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What does "anointed" mean? Is there a difference between the Old Testament definition and the New Testament?

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    A very good question. This might be better asked on Bible Hermeneutics but you will need to ask the question from a particular text of scripture to be on-topic. It is a huge subject - as you say, covering both old and new testament and appearing in many (if not all) books of the bible.
    – Nigel J
    Aug 21 '18 at 12:47
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There are 2 types of anointing.

According to Bible Study Tools, anointing, in Holy Scripture, is either material (with oil) or spiritual (with the Holy Ghost), and it doesn't seem to be different between the old and new testaments with material anointing, but there are slight differences with the spiritual anointing.

Material Anointing

In an ordinary sense

Anointing the body or head with oil was a common practice with the Jews, as with other Oriental nations. (Deuteronomy 28:40 ; Ruth 3:3 ; Micah 6:15) Anointing the head with oil or ointment seems also to have been a mark of respect sometimes paid by a host to his guests. (Luke 7:46 and Psalms 23:5)

In an official sense

It was a rite of inauguration into each of the three typical offices of the Jewish commonwealth.

  1. Prophets were occasionally anointed to their office, (1 Kings 19:16) and were called messiahs, or anointed. (1 Chronicles 16:22 ; Psalms 105:15)
  2. Priests, at the first institution of the Levitical priesthood, were all anointed to their offices, (Exodus 40:15 ; Numbers 3:3) but afterwards anointing seems to have been specially reserved for the high priest, (Exodus 29:29 ; Leviticus 16:32) so that "the priest that is anointed," (Leviticus 4:3) is generally thought to mean the high priest.
  3. Anointing was the principal and divinely-appointed ceremony in the inauguration of the Jewish Kings. (1 Samuel 9:16 & 10:1 ; 1 Kings 1:34 & 39 ) The rite was sometimes performed more than once. David was anointed three times.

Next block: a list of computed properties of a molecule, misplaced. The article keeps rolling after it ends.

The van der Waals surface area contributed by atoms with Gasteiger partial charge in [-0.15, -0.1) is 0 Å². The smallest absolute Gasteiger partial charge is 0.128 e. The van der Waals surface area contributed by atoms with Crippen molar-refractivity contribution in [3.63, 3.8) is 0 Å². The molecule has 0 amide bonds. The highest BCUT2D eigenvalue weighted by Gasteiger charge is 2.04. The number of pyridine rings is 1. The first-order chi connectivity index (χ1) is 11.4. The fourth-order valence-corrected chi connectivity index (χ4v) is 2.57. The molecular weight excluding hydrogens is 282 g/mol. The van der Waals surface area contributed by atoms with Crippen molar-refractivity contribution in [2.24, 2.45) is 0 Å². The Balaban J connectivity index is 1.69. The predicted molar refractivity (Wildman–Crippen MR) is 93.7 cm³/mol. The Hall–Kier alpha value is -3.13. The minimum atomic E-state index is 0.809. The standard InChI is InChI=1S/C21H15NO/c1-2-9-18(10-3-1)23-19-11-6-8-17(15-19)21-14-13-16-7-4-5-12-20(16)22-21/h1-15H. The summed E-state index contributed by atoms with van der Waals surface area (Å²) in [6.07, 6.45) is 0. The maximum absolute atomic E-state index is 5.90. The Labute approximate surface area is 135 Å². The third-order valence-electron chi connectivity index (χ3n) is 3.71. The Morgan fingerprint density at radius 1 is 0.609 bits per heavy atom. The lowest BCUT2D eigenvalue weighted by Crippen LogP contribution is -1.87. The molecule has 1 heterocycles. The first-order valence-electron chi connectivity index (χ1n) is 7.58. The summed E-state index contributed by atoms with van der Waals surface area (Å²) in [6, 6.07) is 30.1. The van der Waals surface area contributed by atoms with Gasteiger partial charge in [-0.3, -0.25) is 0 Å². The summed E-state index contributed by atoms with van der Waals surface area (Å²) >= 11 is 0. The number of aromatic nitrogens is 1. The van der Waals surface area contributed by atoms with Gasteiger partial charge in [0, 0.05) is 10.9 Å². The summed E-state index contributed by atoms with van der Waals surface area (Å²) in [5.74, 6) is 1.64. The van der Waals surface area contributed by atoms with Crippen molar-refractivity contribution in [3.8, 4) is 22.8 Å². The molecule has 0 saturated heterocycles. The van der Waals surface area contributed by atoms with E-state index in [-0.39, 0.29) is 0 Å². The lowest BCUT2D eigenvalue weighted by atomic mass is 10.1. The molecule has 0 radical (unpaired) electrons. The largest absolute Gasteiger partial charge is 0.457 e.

4. Inanimate objects also were anointed with oil, in token of their being set apart for religious service. Jacob anointed a pillar at Bethel. (Genesis 31:13 ; Exodus 30:26-28)

In an ecclesiastical sense

Anointing with oil is prescribed by St. James to be used for the recovery of the sick. (James 5:14) Analogous to this is the anointing with oil practiced by the twelve. (Mark 6:13)

Spiritual Anointing

In the Old Testament a Deliverer is promised under the title of Messiah, or Anointed, (Psalms 2:2 ; Daniel 9:25-26 ) and the nature of his anointing is described to be spiritual, with the Holy Ghost. (Isaiah 61:1) In the New Testament Jesus of Nazareth is shown to be the Messiah (Luke 4:18-19), or Christ or Anointed, of the Old Testament, (John 1:41 ; Acts 9:22 ; Acts 17:2-3 ; Acts 18:4 & 28 ) and the historical fact of his being anointed with the Holy Ghost is asserted and recorded. (John 1:32-33 ; Acts 4:27 & 10:38) Christ was anointed as prophet priest and king.

Spiritual anointing with the Holy Ghost is conferred also upon Christians by God. (2 Corinthians 1:21)

"Anointing" expresses the sanctifying influences of the Holy Spirit upon Christians who are priests and kings to God.

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  • good answer, how about the anointing of King Solomon? is the "Wisdom" that Solomon seeks is a form of God's "anointing"?You mentioned the Messiah anointing is spiritual, would it be the same with Solomon the "Wisdom" is his anointing as this is a spiritual gifts or attributed to the Holy Ghost? Aug 19 '18 at 10:45
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I found an article that explains the origins of anointing, which has to do with sheep! In order to prevent sheep from getting ear infections, oil would be poured into their ears, thus preventing insects from doing damage.